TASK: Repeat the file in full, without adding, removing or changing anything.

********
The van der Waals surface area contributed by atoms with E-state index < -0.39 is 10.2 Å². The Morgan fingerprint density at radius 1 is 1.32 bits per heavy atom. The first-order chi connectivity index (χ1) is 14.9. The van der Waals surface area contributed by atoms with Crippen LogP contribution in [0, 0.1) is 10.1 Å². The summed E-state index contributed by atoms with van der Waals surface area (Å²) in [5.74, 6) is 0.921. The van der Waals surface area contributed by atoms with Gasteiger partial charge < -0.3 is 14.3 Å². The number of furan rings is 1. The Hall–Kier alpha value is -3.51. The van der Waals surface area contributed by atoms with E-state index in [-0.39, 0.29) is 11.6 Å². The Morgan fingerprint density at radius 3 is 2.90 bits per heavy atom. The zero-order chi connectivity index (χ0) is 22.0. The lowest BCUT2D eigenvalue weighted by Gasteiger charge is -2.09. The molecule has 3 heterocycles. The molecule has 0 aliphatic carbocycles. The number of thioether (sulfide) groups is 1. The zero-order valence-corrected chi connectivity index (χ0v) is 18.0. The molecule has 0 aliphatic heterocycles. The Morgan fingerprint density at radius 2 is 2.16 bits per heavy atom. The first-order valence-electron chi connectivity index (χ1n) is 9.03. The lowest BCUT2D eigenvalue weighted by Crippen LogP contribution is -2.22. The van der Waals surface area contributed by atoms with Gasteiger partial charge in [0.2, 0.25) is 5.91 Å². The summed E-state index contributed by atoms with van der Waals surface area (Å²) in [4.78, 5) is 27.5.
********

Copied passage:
The van der Waals surface area contributed by atoms with E-state index < -0.39 is 10.2 Å². The Morgan fingerprint density at radius 1 is 1.32 bits per heavy atom. The first-order chi connectivity index (χ1) is 14.9. The van der Waals surface area contributed by atoms with Crippen LogP contribution in [0, 0.1) is 10.1 Å². The summed E-state index contributed by atoms with van der Waals surface area (Å²) in [5.74, 6) is 0.921. The van der Waals surface area contributed by atoms with Gasteiger partial charge < -0.3 is 14.3 Å². The number of furan rings is 1. The Hall–Kier alpha value is -3.51. The van der Waals surface area contributed by atoms with E-state index in [-0.39, 0.29) is 11.6 Å². The Morgan fingerprint density at radius 3 is 2.90 bits per heavy atom. The zero-order chi connectivity index (χ0) is 22.0. The lowest BCUT2D eigenvalue weighted by Gasteiger charge is -2.09. The molecule has 3 heterocycles. The molecule has 0 aliphatic carbocycles. The number of thioether (sulfide) groups is 1. The zero-order valence-corrected chi connectivity index (χ0v) is 18.0. The molecule has 0 aliphatic heterocycles. The Morgan fingerprint density at radius 2 is 2.16 bits per heavy atom. The first-order valence-electron chi connectivity index (χ1n) is 9.03. The lowest BCUT2D eigenvalue weighted by Crippen LogP contribution is -2.22. The van der Waals surface area contributed by atoms with Gasteiger partial charge in [0.2, 0.25) is 5.91 Å². The summed E-state index contributed by atoms with van der Waals surface area (Å²) in [4.78, 5) is 27.5.